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Intel contributes open source NEV and Titanium code to “Akraino” edge computing project

Mar 27, 2018 — by Eric Brown 1,664 views

The Linux Foundation announced new support for its “Akraino Edge Stack” project for creating open source cloud services for edge computing, including Intel’s promise to open source parts of its Wind River Titanium Cloud and Network Edge Virtualization SDK.

On Feb. 20, the Linux Foundation announced an Akraino Edge Stack open source project built around code contributions from AT&T for carrier-scale edge computing applications. Today, the LF followed up by announcing new support for the initiative, including the contribution by Intel of major components of its Wind River Titanium Cloud portfolio and Intel Network Edge Virtualization Software Development Kit (Intel NEV SDK).

Intel and 12 other mostly Chinese organizations have joined the AT&T founded Akraino effort. The new members include Altiostar, China Electronics Standardization Institute (CESI), China Mobile, China Telecom, China Unicom, Docker, Huawei, iFlyTek, New H3C Group, Tencent, ZTE, and 99Cloud.

Wind River Titanium Cloud architecture
(click image to enlarge)

Akraino Edge Stack automates services from edge to core, providing an open source software stack for low-latency, carrier-grade edge computing networking technology. The technology supports edge computing applications “running in virtual machines and containers to support reliability and performance requirements,” says the Linux Foundation.


Akraino complements LF networking projects like OpenStack and ONAP (Open Network Automation Platform), says the LF. Launched in Feb. 2017 from the merger of the earlier ECOMP and OPEN-O projects, ONAP is developing a framework for real-time, policy-driven software automation of virtual network functions. The Akraino stack sits above the middleware provided by the LF’s EdgeX Foundry project, which is more specifically focused on standardizing edge services for industrial IoT.

Wind River Titanium Cloud is based on open source components that have been “extended and hardened to address critical infrastructure requirements, such as the high availability, fault management, and performance management needed for continuous 24/7 operation,” says the LF. Titanium Cloud also supplies the “low latency, high performance, scalability, and security needed for edge and IoT workloads.” The Titanium components include patches to existing open source projects, such as OpenStack, QEMU, and Ceph.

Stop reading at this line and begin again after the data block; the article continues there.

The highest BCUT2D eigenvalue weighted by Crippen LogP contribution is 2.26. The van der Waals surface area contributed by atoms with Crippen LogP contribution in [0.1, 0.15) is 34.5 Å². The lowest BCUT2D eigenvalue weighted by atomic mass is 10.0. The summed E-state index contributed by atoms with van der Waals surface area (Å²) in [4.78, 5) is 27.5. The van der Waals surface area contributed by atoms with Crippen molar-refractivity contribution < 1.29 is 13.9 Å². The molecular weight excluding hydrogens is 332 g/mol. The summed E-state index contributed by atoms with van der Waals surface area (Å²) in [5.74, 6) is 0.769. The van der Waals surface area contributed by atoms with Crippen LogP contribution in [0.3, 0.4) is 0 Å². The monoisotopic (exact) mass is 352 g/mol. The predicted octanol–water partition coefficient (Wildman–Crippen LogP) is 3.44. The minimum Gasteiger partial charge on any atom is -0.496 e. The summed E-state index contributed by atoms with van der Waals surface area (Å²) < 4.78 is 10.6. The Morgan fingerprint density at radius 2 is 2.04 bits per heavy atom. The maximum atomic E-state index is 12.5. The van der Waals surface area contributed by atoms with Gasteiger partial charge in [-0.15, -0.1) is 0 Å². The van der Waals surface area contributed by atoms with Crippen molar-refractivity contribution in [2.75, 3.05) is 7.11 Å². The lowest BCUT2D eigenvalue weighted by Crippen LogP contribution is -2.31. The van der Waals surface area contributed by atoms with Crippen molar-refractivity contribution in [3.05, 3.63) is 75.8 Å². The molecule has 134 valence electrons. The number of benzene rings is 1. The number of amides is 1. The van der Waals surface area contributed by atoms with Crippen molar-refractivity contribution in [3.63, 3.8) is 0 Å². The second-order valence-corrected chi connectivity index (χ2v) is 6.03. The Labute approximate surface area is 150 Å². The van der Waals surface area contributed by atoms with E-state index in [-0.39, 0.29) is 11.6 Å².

Diagram showing the porting of applications to Intel NEV SDK
(click image to enlarge)

The Intel NEV SDK contribution includes a suite of reference libraries and APIs to enable edge-computing solutions for different network deployment scenarios, including small cells, macro cells, wireline, aggregation sites, and central offices. The SDK is prevalidated for working with Wind River Titanium Cloud.

Intel Edge Cloud SDK kit (ADI’s RCC-DFF Development Kit) and block diagram
(click images to enlarge)

Two Intel NEV SDK development kits are available: an Intel Xeon 1U server blade kit with integrated Wind River Titanium Server components including carrier-grade Linux, as well as a Intel Edge Cloud SDK kit for edge device development. The latter is built on a Nano-ITX-based RCC-DFF Development Kit from ADI Engineering that runs Wind River Linux on a quad-core Atom C2508 “Rangely” SoC, a member of Intel’s Atom C3000 line. The Intel Edge Cloud SDK computer integrates an mSATA SSD, dual GbE ports, and a PCIe slot for adding 4G radios, and is designed for small cell base stations, pico cells, and IoT gateways.

The Akraino announcement was made today at the start of the Linux Foundation’s Open Networking Summit in Los Angeles. The LF also announced an LF Deep Learning Foundation for encouraging open source innovation in artificial intelligence, machine learning, and deep learning. There’s also a related Acumos AI Project, billed as a federated platform for managing and sharing models for AI and ML.

Further information

The Akraino Edge Stack is looking for new members. More information may be found at the Linux Foundation’s Akraino Edge Stack website.

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